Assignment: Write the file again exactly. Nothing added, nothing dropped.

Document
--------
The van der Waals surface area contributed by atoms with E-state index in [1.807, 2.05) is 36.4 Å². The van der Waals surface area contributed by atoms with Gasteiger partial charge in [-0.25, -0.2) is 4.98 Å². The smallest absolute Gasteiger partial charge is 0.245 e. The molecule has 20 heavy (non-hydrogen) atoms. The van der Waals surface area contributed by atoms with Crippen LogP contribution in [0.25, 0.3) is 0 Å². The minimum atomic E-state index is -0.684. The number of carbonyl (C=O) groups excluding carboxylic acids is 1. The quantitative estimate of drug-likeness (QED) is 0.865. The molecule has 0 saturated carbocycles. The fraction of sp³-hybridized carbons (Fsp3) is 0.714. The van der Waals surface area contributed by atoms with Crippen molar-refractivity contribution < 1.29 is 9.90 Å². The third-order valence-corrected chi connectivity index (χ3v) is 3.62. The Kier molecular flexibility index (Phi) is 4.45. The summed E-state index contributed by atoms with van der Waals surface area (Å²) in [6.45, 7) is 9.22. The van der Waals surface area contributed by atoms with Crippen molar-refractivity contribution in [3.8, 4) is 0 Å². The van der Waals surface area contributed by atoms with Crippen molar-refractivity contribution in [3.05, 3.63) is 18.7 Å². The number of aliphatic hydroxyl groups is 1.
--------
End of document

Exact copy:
The van der Waals surface area contributed by atoms with E-state index in [1.807, 2.05) is 36.4 Å². The van der Waals surface area contributed by atoms with Gasteiger partial charge in [-0.25, -0.2) is 4.98 Å². The smallest absolute Gasteiger partial charge is 0.245 e. The molecule has 20 heavy (non-hydrogen) atoms. The van der Waals surface area contributed by atoms with Crippen LogP contribution in [0.25, 0.3) is 0 Å². The minimum atomic E-state index is -0.684. The number of carbonyl (C=O) groups excluding carboxylic acids is 1. The quantitative estimate of drug-likeness (QED) is 0.865. The molecule has 0 saturated carbocycles. The fraction of sp³-hybridized carbons (Fsp3) is 0.714. The van der Waals surface area contributed by atoms with Crippen molar-refractivity contribution < 1.29 is 9.90 Å². The third-order valence-corrected chi connectivity index (χ3v) is 3.62. The Kier molecular flexibility index (Phi) is 4.45. The summed E-state index contributed by atoms with van der Waals surface area (Å²) in [6.45, 7) is 9.22. The van der Waals surface area contributed by atoms with Crippen molar-refractivity contribution in [3.8, 4) is 0 Å². The van der Waals surface area contributed by atoms with Crippen molar-refractivity contribution in [3.05, 3.63) is 18.7 Å². The number of aliphatic hydroxyl groups is 1.